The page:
Indian firms hire Americans to drive growth

By Arun Kumar, IANS

Washington: Call it reverse outsourcing or local talent hunting, but high-tech Indian firms say they have been hiring Americans as part of their long-term growth strategy.

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Officials at companies like Tata Consultancy Services (TCS), India’s largest outsourcing firm, and Wipro Technologies, another major Indian technology provider, say this has nothing to do with periodic outcries that Indians are taking away jobs from Americans.

“This is not something new. We have had US citizens as employees for quite a number of years,” said Michael Mccabe, TCS’ director corporate communications for North America.

“The US is by far our largest single market and therefore is integral to our long-term growth strategy,” he said.

He noted that the North American market continues to achieve and drive offshore movement with it, contributing $2 billion to the company’s $4.3 billion revenue in the fiscal ended March 2007.

“All our efforts are geared towards serving our customers in the best way possible and ensuring that they continue to experience certainty in our ability to deliver the results we promise,” he said.

“We are likely the most diverse of the Indian IT firms. At the end of this last fiscal year, we had close to 10 percent non-Indian nationals as employees,” Mccabe said, noting that their number had risen from 3.5 percent in 2005 to 6.5 percent in 2006.

“They play a variety of roles at the company from sales to consulting to IT services to marketing and communications,” Mccabe said, citing his own example.

TCS hires those who are fresh out of US universities as well as lateral hires, he said.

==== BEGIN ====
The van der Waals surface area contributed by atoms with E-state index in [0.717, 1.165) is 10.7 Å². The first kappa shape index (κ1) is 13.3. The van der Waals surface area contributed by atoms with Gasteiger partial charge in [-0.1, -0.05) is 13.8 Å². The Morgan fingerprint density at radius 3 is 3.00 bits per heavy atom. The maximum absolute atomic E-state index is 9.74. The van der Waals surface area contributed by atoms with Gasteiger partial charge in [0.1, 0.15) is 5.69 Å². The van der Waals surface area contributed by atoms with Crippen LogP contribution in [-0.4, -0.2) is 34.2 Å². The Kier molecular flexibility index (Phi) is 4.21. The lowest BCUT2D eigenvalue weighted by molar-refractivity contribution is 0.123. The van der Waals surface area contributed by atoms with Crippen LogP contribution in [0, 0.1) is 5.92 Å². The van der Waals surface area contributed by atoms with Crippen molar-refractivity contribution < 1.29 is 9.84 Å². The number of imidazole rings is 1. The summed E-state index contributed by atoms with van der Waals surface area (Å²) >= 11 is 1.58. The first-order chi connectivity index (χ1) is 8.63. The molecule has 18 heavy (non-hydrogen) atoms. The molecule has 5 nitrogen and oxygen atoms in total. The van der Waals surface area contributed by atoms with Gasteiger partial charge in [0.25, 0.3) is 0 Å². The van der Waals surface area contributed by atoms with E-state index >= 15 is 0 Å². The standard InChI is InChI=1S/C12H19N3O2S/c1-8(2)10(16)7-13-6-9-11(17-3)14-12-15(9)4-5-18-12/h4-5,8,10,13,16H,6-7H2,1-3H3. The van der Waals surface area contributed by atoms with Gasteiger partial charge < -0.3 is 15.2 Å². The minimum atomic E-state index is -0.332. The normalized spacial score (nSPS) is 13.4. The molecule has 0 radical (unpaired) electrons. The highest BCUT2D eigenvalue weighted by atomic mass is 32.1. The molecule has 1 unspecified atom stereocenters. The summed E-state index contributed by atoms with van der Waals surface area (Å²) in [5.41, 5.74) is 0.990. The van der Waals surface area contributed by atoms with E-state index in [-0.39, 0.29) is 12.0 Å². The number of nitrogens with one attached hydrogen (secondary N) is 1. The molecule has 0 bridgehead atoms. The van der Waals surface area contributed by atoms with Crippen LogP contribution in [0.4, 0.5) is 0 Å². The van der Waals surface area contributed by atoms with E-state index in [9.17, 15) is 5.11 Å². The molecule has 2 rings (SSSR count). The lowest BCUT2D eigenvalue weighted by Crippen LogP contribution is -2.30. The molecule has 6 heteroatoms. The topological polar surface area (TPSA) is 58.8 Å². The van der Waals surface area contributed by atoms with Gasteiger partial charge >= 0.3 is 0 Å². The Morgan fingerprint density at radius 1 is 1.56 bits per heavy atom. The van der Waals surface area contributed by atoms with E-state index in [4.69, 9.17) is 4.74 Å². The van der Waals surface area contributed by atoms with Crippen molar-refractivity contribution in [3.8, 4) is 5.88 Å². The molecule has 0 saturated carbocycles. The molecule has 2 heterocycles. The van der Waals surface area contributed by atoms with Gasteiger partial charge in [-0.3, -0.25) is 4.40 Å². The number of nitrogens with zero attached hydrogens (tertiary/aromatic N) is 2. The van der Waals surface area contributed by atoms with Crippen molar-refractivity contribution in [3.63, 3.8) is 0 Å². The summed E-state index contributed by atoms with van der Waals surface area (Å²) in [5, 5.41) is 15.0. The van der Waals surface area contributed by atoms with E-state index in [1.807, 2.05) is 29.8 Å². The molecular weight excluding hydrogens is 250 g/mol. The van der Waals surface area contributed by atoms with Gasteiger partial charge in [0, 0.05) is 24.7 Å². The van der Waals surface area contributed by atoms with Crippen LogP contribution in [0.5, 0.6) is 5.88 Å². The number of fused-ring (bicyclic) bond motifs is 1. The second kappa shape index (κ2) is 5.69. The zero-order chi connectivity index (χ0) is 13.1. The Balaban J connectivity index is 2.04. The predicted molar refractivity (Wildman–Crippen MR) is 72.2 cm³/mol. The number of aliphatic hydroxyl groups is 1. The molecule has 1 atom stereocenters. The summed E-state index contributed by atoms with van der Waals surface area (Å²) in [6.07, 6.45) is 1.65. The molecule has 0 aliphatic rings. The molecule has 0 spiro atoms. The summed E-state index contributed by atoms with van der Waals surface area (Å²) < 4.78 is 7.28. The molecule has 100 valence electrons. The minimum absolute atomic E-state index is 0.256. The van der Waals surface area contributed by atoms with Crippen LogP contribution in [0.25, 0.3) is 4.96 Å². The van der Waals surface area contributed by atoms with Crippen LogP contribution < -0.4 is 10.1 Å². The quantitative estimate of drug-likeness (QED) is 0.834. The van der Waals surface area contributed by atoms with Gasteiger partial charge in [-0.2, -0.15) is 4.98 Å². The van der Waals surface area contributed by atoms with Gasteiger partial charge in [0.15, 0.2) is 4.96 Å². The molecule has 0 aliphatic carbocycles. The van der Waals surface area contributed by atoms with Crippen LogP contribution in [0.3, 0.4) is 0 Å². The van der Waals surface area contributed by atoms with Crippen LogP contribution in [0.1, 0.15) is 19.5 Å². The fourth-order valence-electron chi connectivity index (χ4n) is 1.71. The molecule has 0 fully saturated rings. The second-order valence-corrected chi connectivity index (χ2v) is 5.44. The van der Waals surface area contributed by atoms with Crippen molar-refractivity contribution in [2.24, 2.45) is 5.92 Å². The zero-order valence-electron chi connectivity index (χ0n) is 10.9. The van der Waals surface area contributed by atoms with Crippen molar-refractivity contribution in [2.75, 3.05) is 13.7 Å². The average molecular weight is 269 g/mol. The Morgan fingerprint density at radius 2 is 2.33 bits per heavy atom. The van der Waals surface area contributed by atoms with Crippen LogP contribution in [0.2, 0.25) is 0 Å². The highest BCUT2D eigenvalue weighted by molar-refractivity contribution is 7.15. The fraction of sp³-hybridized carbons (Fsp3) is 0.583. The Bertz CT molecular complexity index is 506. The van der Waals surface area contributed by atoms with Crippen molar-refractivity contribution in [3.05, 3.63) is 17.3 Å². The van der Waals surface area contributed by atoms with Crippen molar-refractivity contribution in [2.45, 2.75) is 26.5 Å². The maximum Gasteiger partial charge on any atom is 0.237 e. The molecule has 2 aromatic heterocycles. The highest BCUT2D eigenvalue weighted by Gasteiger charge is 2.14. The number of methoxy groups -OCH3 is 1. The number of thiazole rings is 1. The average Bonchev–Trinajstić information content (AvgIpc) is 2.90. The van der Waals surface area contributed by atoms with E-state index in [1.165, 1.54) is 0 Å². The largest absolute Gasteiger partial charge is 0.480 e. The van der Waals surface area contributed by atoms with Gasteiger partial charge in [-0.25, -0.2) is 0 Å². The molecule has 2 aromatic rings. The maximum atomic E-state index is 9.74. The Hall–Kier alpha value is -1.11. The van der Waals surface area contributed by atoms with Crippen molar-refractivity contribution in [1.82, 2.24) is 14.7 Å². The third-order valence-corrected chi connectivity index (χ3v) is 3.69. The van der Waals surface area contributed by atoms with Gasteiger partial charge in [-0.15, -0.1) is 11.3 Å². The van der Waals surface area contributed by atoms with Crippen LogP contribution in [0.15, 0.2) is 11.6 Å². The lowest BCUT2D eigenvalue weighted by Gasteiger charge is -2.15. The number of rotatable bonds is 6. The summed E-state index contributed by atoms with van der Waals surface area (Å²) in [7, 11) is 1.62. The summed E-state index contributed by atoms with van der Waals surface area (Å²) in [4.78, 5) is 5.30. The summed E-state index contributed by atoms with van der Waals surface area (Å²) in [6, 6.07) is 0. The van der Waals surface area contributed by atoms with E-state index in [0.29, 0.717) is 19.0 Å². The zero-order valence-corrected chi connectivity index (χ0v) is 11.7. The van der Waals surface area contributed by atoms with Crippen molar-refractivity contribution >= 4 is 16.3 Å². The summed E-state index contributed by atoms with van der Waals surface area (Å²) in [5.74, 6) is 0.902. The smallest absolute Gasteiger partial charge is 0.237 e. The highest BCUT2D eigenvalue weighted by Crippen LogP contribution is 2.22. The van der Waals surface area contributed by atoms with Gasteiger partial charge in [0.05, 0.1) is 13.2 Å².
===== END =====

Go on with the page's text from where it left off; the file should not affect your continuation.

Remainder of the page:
“In fact we have established our academic interface programme in the US, setting up relationships with more than 25 top universities for various partnership as well as recruitment opportunities.”

TCS also has R&D partnerships with several tier-one research universities, including MIT and Stanford. As with any company, when TCS brings new people on board, regardless of their citizenship, it conducts orientation and training sessions based on what their role/job responsibility is within the company.

Officials at Wipro Technologies too said they have been hiring Americans right from its inception.

“Wipro has always encouraged the hiring of local non-Indian talent in the US,” said Raja V., the company’s vice president, HR, international operations.

“We started to hire local talent from the mid-1990s. Wipro initially focused on sales talent and progressively expanded across the consulting and technology domains.”

Wipro also aggressively hires from leading colleges and business schools across the Americas, Europe and Asia Pacific, Raja said.

The company had hired in excess of 1,400 non-Indian local hires across the globe either through direct hiring from the market/colleges or through acquisitions.

“Integration is a continuous process which begins at the time of hiring/acquisition and continues in various ways through the employees career,” Raja said, with a plethora of assimilation programmes tailor-made to each category of employee, pertaining to sales, consulting and technology.

Rejecting suggestions that local hiring was in response to the recent outcry against outsourcing or a senate committee inquiry about the use of H1-B visas, Raja said: “No, Wipro has always been committed towards diversity and will continue in its drive to encourage diversity in the organisation – be it ethnic or gender based diversity.”

In fact, Raja considered hiring local talent advantageous as “local talent/employees are better culturally assimilated to the local environment with a stronger market knowledge and local domain competence”.

The local hiring drive in the US “is consistent with our desire to be a global organisation for which a global workforce is key”, he added.